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Washington State Journal
ALWAYS STOOD PAT
NEVER EOST HIS NERVE
George M. McDonald does Big Busi
ness While Banks and Ex
porters Rest on their Oars
The present financial flurry is only
a scare. Bankers and farmers alike
are afraid to do anything. So says
Geo. M.i McDonald. In talking .to a
reporter of the News yesterday, Geo.
M. McDonald, pioneer merchant and
financier of this place, stated that
every one had apparently relaxed all
effort to do anything. Bankers seem
to be afraid to give up a dollar and
farmers, who owe large bills and ac
counts, have simply on their
wheat and are letting their accounts
and notes go unpaid simply because
they haven't the energy and push to
try and do what is best for themselves
and for all concerned.
"Since the general close down of
business the latter part of October,"
continued Mr. McDonald, "we have
been going ahead just as N though noth
ing had happened. We were not
afraid to ship wheat to the coast even
though it was impossible to get real
money for it. Since October 2H|We
have shipped over $70,000 worth of
wheat and $30,000 worth of cattle,
making a total of $100,000 of business
done since mo-t everyone else has sat
down to warm their cold feet. Out
of this vast sum of money we have
been abltf to get only about $1700 in
cash. Tnerest of this money has gone
to pay what we owe Because we
could not get cash did not stop us.
We owed the bills and accounts and
were only too willing to cancel them
"Out of what cash we received we
paid our customers enough money on
each loadw>f wheat to bear his ex=
penses. We were the only dealers in
Coulee City who did not quit advanc
ing money on wheat. While the bank
ers were all afraid to give any one
expense money to pay their actual
expenses while marketing their crops
and trying to pay their debts we man
aged to rake up enough of "Uncle
Sam's Best" to satisfy all who came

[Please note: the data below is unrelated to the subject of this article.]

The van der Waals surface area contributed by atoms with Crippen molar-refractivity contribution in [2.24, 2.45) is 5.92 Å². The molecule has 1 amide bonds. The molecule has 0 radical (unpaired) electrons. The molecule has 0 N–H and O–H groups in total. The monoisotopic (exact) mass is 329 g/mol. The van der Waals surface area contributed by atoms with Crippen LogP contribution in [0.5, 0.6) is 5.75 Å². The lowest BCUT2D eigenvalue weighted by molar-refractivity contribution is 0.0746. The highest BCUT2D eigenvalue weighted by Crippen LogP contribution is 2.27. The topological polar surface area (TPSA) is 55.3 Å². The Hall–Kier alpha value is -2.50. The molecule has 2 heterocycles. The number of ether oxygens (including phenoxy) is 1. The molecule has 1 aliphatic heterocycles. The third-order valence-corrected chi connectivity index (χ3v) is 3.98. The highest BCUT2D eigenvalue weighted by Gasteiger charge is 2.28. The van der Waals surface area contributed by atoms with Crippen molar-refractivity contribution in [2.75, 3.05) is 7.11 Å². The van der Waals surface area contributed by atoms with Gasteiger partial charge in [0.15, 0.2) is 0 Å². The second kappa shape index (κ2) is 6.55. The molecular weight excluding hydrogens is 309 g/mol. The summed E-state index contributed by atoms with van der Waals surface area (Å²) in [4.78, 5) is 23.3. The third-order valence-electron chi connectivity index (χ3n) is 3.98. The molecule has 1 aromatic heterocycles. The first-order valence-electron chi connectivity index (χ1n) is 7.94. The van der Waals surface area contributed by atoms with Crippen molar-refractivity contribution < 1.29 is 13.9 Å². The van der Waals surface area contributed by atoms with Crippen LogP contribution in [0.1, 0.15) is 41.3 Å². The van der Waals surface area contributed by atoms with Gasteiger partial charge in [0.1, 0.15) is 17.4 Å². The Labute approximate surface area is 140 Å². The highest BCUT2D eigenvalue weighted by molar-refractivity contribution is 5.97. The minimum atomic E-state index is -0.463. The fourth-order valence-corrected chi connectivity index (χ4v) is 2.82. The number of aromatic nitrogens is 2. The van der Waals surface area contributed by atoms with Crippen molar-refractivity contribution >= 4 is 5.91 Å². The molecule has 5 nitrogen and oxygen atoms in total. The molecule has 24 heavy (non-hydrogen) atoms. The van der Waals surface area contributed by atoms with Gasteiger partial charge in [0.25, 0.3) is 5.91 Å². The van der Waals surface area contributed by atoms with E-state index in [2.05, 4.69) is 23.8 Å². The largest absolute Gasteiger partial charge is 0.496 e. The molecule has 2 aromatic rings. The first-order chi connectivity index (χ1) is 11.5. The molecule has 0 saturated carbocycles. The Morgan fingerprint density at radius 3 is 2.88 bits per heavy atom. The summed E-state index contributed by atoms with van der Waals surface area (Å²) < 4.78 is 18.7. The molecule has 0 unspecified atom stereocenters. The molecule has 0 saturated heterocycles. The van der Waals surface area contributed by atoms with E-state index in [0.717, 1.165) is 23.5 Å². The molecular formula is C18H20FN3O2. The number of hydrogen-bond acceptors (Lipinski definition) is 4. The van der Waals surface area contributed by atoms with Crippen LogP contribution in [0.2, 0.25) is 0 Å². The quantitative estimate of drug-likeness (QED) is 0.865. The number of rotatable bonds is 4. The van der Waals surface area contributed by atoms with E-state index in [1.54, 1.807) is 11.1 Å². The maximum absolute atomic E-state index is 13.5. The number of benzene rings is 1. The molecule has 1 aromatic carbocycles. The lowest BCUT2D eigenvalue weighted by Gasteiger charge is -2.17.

to our warehouse, hungry and cold.
"We did not quit buying wheat
simply because the coast buyers were
out of the market. We have at all
times been able to take wheat at the
market price, thus allowing the pro
ducer to pay his accounts and every
one who needed money to pay his
hfttel bill and livery bill were able to
supply them with enough of Uncle
Sam's hard cash to keep them going.
"While the oldest bank in Douglas
County has got cold feet, hAe sat down
on every dollar of the people's money
and turned down our checks for 75
cents, 90 cents, and $1 and $1.50, we
managed to do over $100,000 of busi
ness while the bank was simply stand
ing still, sitting around, pretending
to be guarding the people's wealth
and not even allowing them
money on a load of wheat (which is
as good as gold) to pay the actual
expenses of bringing it to market.
This example has been followed by
many of our customers, who have
simple sat down on their wheat at
home and are standing us off and buy
ing necessities on time, laboring under
the foolish idea that they can not do
anything until the banks open.
"I was in Coulee City 14 years be
fore we ever had a bank and have
shipped in many hundreds of thousands
of dollars to buy wheat with. Wheat
moved just the same at Coulee City
whether there was a bank or not.
I came here before bankers had faith
in the country and did business just
the same and lam still here doing
business even after our bankers and
farmers have given up all hope and
have sat down.
"If our farmer friends would only
use the same kind of hustle that 4 we
have been using every day since the
close down, Douglas county would to
day know nothing of the world's
financial troubles. With a million
bushel wheat crop for Coulee City
this year and at the present low price
of 65 cents per bushel it means that
our people will have in their pockets
over $650,000 of Uncle Sam's coin;
for wheat this year will bring gold for
many thousnad miles. But if our
bankers and farmers simply sit down
on all of the money and wheat there
is in the country and say it is impos
sible to do anything, then we can ex
pect several months of just such times
as we have been having for the past
"If our farmer friends could only
realize it, their wheat will pay all of
their debts. It will pay their heading
bill, threshing bill, grocery bill, sack
bill, machinery bill, interest on their
farm loan, wood and coal bill and
taxes. In addition to this it will buy
anything they need to wear, eat or
use. It acts just the same as money.
The only thing is to keep it moving.
Wheat will do no one any good piled
up on the ranch or stored in granaries.
Neither will money do anyone any
good locked up in bnnk vaults. They
are both alike. To be of value to
the owner or his neighbor they must
be used or put into circulation. Money